I’ll start with the front line providers. These are the nurses, case managers, care coordinators, physicians, home health care and hospice providers, skilled nursing facility liaisons, and others. The work of delivering better care is partly on their shoulders, facilitated by the relationships they have with the post-acute and community-based providers in their region.  (The work of enabling improved care rests on the shoulders of organizational leaders, payers, and policy makers creating the infrastructure, systems and incentives to do so).

Through a series of group meetings over the past week, I asked these providers if they knew about the “readmission penalties.” Although a majority were aware that hospitals were going to be penalized for readmissions, none knew when the penalties started (next year was a common response) and none knew the magnitude of the penalty on their organization. None of these providers had heard from their leadership on this subject.

Readmission champions are typically managers or executives who hold responsibility for leading efforts to reduce readmissions. These are the people who are studying their care processes, reviewing readmissions, and enabling testing and implementing practice improvements. Many of them have been leading what I would characterize as “low burn” readmission reduction efforts over the past 1-2 years. In some cases, the low intensity was because the future was uncertain regarding the magnitude of the penalties, and they did not want to make the “first move.” They did not want to have to account for a “double loss” of investing real money into new programs and services that would reduce hospital volume. For those who espoused this perspective, early success in reducing readmission rates was a lose-lose proposition.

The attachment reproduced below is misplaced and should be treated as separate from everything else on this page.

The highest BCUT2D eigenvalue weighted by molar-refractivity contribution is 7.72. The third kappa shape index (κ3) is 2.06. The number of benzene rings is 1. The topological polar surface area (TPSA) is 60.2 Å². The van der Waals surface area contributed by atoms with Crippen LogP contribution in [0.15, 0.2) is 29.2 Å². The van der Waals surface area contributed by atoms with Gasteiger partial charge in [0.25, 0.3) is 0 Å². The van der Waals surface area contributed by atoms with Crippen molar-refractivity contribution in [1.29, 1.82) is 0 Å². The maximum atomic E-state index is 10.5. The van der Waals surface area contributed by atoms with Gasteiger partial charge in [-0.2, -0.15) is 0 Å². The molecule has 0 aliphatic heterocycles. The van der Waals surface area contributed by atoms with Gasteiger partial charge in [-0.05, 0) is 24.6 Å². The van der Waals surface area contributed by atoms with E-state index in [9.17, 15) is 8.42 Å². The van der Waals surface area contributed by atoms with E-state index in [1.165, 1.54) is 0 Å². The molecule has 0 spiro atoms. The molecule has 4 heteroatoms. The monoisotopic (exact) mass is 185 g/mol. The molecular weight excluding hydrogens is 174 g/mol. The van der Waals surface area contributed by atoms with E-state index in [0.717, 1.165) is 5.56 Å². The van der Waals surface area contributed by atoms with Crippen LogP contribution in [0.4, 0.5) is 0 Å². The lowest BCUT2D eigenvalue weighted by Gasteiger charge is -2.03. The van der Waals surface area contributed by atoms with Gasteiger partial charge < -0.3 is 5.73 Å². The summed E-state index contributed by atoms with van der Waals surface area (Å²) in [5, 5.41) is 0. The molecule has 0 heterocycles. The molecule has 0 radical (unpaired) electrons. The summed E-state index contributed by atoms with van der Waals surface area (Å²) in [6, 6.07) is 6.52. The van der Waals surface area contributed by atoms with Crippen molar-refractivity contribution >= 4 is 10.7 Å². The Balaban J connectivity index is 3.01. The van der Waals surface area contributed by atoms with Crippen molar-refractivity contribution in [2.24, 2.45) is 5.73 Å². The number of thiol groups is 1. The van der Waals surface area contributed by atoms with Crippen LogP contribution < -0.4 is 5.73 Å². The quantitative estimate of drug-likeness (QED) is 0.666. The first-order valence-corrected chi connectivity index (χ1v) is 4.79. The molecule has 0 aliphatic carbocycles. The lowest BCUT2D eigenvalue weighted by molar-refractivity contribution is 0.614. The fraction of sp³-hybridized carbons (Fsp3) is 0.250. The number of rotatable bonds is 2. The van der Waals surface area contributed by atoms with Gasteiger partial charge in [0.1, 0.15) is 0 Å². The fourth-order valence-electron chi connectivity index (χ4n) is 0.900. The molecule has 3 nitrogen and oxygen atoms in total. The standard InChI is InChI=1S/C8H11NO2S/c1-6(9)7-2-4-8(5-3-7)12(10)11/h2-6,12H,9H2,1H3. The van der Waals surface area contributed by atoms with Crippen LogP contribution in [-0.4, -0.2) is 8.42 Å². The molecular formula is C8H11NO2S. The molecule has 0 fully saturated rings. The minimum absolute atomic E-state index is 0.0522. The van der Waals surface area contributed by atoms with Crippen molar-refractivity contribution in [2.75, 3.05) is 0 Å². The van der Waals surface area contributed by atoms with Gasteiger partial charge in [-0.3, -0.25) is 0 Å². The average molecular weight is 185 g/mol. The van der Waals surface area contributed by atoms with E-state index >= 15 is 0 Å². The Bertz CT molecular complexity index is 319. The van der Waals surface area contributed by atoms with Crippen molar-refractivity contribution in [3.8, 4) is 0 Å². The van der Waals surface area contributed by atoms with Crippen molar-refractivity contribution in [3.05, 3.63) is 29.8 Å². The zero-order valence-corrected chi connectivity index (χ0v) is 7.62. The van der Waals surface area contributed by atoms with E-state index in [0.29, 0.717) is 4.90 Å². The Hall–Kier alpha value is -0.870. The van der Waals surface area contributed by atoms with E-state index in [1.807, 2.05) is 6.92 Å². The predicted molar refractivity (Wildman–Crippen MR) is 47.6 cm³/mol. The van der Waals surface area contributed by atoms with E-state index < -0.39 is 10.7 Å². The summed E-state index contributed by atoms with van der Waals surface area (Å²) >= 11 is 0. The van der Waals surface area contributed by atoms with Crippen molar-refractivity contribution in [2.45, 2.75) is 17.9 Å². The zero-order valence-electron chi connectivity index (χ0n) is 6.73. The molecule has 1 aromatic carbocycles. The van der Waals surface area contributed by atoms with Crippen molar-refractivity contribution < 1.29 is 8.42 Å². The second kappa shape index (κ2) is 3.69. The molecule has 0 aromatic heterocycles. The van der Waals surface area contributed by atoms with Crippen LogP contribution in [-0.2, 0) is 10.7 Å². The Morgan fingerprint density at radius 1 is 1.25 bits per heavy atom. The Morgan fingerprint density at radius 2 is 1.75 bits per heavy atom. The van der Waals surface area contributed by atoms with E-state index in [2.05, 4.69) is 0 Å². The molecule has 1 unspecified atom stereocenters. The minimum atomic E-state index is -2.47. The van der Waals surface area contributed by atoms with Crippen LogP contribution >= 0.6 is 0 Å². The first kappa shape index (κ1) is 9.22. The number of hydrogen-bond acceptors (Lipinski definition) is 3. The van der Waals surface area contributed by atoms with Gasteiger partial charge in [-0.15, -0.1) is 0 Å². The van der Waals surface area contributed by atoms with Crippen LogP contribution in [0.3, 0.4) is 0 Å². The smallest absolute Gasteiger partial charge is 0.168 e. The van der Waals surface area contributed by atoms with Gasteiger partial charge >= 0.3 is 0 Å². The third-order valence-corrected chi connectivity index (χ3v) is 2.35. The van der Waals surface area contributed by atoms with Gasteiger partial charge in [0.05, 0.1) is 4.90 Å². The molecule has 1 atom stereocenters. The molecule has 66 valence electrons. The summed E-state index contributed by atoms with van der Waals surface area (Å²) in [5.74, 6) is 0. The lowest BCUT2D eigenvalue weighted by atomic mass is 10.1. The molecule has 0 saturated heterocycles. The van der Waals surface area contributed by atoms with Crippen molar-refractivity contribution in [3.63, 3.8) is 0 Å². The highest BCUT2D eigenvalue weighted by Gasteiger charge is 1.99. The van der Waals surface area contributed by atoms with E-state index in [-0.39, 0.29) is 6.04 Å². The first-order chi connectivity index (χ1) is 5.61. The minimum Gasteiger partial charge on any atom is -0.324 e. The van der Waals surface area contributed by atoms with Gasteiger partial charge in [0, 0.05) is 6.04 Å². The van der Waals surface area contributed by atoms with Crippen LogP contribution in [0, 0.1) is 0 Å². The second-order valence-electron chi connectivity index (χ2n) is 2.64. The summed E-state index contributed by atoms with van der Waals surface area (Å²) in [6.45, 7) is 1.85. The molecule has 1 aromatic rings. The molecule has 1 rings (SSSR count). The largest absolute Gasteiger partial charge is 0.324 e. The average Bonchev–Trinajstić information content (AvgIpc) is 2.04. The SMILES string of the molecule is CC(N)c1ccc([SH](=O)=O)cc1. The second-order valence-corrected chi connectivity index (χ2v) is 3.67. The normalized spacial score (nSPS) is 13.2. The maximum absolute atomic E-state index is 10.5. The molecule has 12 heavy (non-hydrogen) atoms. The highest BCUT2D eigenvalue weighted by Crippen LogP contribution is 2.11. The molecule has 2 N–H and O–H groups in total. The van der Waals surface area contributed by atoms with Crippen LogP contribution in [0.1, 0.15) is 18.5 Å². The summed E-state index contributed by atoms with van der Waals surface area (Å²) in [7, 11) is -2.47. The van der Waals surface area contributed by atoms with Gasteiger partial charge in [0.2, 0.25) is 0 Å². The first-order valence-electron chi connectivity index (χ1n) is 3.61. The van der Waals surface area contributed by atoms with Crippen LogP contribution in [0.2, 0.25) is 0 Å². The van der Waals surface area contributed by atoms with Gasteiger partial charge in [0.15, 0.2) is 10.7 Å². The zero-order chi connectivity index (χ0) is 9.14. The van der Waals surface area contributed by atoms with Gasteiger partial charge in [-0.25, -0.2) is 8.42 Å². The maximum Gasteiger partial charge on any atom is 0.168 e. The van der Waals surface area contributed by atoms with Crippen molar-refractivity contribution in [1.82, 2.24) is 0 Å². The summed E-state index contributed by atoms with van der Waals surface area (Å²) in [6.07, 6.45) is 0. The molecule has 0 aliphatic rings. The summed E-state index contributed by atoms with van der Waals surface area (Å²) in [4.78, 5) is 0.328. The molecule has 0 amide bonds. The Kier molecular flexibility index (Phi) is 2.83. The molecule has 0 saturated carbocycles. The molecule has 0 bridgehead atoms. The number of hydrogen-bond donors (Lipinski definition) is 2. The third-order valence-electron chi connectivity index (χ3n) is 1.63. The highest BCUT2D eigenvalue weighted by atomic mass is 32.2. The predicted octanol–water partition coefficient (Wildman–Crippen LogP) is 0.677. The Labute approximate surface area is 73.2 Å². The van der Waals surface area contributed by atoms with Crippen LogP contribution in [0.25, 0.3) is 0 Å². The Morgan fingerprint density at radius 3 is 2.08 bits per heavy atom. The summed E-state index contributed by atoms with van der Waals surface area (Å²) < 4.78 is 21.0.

Other readmission champions have been fully committed to success in their efforts to lead teams to improve care transitions and reduce readmissions, but have not been empowered to make investments (in enabling technologies, or new services), change policies (such as organizational standards of care), or even use performance data freely (such as sharing data in a community-based quality improvement effort).  Thus, they have been working with earnest commitment to improve care, but have been hamstrung by not being able to fully execute on the concepts of improved transitional care.

Finally, there are the readmission champions who have access to mobilizing resources to implement new services and invest in the staff time required to analyze data and processes, implement changes, review results, and iterate as indicated. Although there are more and more success stories emerging at each Hospital Engagement Network (HEN) or Quality Improvement Organization (QIO) collaborative learning session, these are new stories, representing work that is yielding results in 2012; it will be FY ’17 before 2012 results will form the first year of aggregated data (2012-2013-2014).

Seizing Attention Despite Imperfections